Link’s Awakening: My Review

A Wonderful Remake of a Classic Zelda Game.

As I watched the credits roll after I finished Link’s Awakening, I began to think back to how this game was when it first released on the GameBoy back in 1993. Even though I didn’t play it until around 1999, as I was turning 10 years old, I still vaguely remember how it looked and felt. Seeing it through the eyes of a young lad, it was an incredible thing to behold. This whole pixelated world of adventure awaited me and I struggled to put it down, but because I wasn’t that great at solving puzzles, I struggled to finish it so I eventually gave up and I have my regrets. Fast forward 26 years later, Nintendo have re-re-released Link’s Awakening which would make it the third remake (the second being Link’s Awakening DX which came out for GameBoy Colour in 1998). This is classic Zelda in every way and maintains a solid reputation, even after two decades have passed. Now we have the 2019 version out for Nintendo Switch and it looks and plays better than ever.

1993 vs 2019 of Link’s Awakening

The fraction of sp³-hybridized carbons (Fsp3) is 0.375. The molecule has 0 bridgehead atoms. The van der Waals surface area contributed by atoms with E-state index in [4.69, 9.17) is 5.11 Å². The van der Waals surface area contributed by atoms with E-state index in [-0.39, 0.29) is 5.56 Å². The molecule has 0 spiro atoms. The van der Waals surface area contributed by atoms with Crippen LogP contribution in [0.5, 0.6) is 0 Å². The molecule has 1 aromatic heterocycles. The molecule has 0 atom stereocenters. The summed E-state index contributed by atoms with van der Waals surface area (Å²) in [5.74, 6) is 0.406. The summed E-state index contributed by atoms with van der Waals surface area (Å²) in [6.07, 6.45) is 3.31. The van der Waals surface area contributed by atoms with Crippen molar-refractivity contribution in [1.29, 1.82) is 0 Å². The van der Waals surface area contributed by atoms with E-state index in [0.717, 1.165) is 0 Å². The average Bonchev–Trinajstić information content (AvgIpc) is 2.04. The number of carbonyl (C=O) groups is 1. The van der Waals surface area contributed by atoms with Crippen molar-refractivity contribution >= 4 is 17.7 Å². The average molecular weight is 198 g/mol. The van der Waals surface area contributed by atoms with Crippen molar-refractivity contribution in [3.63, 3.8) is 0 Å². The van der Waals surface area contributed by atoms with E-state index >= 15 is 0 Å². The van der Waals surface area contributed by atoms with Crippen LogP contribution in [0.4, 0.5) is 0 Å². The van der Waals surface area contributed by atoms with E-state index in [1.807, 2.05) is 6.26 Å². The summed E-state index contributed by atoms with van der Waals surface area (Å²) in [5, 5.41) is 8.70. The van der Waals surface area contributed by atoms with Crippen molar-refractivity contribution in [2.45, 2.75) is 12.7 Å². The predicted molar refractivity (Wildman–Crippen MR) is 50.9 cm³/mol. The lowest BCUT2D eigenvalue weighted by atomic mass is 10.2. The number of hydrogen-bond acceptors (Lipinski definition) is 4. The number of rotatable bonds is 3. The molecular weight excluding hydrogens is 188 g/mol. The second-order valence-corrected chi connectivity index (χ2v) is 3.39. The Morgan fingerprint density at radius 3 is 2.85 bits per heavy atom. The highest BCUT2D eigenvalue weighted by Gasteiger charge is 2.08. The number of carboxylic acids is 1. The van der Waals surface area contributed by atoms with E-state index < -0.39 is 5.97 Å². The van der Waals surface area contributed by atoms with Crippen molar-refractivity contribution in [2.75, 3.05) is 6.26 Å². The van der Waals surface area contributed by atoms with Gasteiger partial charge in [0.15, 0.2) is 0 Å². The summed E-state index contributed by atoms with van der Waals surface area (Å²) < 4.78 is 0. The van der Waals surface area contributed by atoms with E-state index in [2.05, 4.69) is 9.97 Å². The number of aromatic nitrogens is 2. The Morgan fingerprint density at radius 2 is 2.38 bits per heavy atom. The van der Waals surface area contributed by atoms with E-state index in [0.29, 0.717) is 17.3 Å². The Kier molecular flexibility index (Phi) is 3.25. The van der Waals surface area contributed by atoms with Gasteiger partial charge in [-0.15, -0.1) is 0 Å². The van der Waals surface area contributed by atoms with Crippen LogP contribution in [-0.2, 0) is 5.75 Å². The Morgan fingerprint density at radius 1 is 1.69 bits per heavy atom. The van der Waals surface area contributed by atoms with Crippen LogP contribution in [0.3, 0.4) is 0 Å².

Link’s Awakening differs from the other titles as the game doesn’t take place in the land of Hyrule. After the events of Ocarina of Time and A Link to the Past, Link travels by ship across the world in preparation for more dangerous threats that plague Hyrule. Unfortunately for Link, a storm destroys his boat whilst out at sea and washes ashore on a remote island known as Koholint. A young girl named Marin finds you on the beach and takes you to her town to recover. Once you awaken, you go to collect your sword from the beach, where you are greeted by a friendly Owl. He tells you that you must gather eight musical instruments from across the island in order to wake the Wind Fish who is sleeping in a gigantic egg at the top of the tallest mountain. You cannot leave the island until you do so and this sets the stage for your traversal across Koholint.